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The beginning of the Maine, Montreal & Atlantic Railway (MMA) in St. Jean, PQ on July 16, 2013.Peter Power/The Globe and Mail

Quebec is seeking a role in the U.S. bankruptcy court system following the deadly derailment of a train owned by Montreal Maine & Atlantic Railway.

Quebec justice minister Bertrand St-Arnaud says the provincial government is seeking to ensure there's compensation for those affected by the MM&A train derailment in Lac-Mégantic.

He says the government also wants to ensure that Quebec taxpayers don't bear the costs of decontamination and rebuilding.

The government has appointed a Quebec bankruptcy specialist with standing in New York State to make representations on behalf of an informal creditors' committee.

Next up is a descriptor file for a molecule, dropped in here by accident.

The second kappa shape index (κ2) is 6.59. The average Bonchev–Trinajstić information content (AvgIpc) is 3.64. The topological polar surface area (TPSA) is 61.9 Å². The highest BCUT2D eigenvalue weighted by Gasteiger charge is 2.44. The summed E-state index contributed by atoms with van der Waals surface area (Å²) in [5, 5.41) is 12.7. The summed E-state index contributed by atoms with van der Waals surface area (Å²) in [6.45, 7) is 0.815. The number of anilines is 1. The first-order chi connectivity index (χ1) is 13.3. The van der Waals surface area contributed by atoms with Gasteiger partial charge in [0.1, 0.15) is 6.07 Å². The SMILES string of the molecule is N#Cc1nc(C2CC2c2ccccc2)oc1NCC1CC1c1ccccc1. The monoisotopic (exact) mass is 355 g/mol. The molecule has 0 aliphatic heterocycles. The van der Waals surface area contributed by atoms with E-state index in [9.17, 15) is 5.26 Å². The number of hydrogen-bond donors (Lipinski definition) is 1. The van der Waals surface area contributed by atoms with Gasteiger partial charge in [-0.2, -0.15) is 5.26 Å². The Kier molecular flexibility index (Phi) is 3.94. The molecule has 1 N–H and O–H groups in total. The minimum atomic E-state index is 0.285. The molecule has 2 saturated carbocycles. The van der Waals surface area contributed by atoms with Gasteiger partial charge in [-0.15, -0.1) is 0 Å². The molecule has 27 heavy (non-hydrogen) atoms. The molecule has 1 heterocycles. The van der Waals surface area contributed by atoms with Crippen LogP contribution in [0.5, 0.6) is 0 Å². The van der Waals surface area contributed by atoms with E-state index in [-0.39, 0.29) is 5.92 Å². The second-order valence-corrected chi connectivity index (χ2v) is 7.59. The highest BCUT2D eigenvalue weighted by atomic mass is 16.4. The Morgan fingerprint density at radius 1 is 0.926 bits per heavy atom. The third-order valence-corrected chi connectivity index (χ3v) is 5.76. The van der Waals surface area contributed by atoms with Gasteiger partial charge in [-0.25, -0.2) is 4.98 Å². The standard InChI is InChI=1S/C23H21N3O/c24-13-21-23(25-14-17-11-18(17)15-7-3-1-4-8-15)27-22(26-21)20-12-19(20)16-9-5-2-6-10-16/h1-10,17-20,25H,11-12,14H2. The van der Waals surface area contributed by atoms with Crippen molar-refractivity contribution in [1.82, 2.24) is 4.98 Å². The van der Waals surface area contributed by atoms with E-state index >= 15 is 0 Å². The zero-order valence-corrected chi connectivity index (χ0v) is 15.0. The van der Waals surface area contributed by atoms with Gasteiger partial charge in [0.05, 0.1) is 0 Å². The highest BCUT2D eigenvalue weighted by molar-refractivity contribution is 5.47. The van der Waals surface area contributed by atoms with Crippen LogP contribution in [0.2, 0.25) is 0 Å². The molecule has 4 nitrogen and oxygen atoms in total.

The committee represents the province, the municipality and members of a class-action lawsuit.

Luc Despins of the firm Paul Hastings will ask the court and the U.S. Trustee Office to officially recognize the creditors' committee.

The province has also issued a legal demand to MM&A, Canadian Pacific Railway and several other companies it says are responsible for picking up the tab for mopping up from the July 6 train derailment, which killed 47 people, devastated the town core and dumped millions of litres of crude oil into the environment.

Calgary-based Canadian Pacific Railway has said it holds no financial responsibility for the rail disaster.

Montreal, Maine & Atlantic Railway has been granted Chapter 11 bankruptcy protection in the U.S. while its Canadian subsidiary has creditor protection.

According to court documents, MM&A owes about $48-million to 128 unsecured creditors, including $43.4-million to its parent company and $2.35-million to the operator of the NB Southern Railway.

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